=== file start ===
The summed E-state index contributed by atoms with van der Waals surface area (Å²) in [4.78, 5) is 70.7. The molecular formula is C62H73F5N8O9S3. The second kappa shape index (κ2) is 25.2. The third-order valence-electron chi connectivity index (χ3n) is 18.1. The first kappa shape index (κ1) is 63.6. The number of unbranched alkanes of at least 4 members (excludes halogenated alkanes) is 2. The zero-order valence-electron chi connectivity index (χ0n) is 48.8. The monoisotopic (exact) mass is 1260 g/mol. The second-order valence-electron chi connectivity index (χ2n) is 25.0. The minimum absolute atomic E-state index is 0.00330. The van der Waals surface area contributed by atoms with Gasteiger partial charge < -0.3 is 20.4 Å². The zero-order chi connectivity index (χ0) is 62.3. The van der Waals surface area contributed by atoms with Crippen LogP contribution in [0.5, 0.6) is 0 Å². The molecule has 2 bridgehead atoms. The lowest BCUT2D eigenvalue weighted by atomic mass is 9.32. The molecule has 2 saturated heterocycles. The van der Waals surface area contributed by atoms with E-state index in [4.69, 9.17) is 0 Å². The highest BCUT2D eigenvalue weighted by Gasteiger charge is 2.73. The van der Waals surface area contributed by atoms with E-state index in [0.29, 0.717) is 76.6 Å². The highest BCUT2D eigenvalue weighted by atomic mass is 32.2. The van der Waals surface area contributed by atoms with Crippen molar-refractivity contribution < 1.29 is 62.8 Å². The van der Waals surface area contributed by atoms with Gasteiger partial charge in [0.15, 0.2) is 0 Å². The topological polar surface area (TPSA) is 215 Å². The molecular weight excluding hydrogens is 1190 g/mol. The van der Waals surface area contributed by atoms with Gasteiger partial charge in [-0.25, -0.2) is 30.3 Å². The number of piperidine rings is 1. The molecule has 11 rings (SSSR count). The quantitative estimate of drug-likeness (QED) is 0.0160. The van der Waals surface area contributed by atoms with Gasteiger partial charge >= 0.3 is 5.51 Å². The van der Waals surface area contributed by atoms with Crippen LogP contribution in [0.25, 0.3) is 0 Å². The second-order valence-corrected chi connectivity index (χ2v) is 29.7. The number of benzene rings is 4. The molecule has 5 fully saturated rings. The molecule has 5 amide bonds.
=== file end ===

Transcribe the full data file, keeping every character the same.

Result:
The summed E-state index contributed by atoms with van der Waals surface area (Å²) in [4.78, 5) is 70.7. The molecular formula is C62H73F5N8O9S3. The second kappa shape index (κ2) is 25.2. The third-order valence-electron chi connectivity index (χ3n) is 18.1. The first kappa shape index (κ1) is 63.6. The number of unbranched alkanes of at least 4 members (excludes halogenated alkanes) is 2. The zero-order valence-electron chi connectivity index (χ0n) is 48.8. The monoisotopic (exact) mass is 1260 g/mol. The second-order valence-electron chi connectivity index (χ2n) is 25.0. The minimum absolute atomic E-state index is 0.00330. The van der Waals surface area contributed by atoms with Gasteiger partial charge < -0.3 is 20.4 Å². The zero-order chi connectivity index (χ0) is 62.3. The van der Waals surface area contributed by atoms with Crippen LogP contribution in [0.5, 0.6) is 0 Å². The molecule has 2 bridgehead atoms. The lowest BCUT2D eigenvalue weighted by atomic mass is 9.32. The molecule has 2 saturated heterocycles. The van der Waals surface area contributed by atoms with E-state index in [4.69, 9.17) is 0 Å². The highest BCUT2D eigenvalue weighted by Gasteiger charge is 2.73. The van der Waals surface area contributed by atoms with E-state index in [0.29, 0.717) is 76.6 Å². The highest BCUT2D eigenvalue weighted by atomic mass is 32.2. The van der Waals surface area contributed by atoms with Crippen molar-refractivity contribution < 1.29 is 62.8 Å². The van der Waals surface area contributed by atoms with Gasteiger partial charge in [0.15, 0.2) is 0 Å². The topological polar surface area (TPSA) is 215 Å². The molecular weight excluding hydrogens is 1190 g/mol. The van der Waals surface area contributed by atoms with Gasteiger partial charge in [-0.25, -0.2) is 30.3 Å². The number of piperidine rings is 1. The molecule has 11 rings (SSSR count). The quantitative estimate of drug-likeness (QED) is 0.0160. The van der Waals surface area contributed by atoms with Gasteiger partial charge >= 0.3 is 5.51 Å². The van der Waals surface area contributed by atoms with Crippen LogP contribution in [0.25, 0.3) is 0 Å². The second-order valence-corrected chi connectivity index (χ2v) is 29.7. The number of benzene rings is 4. The molecule has 5 fully saturated rings. The molecule has 5 amide bonds.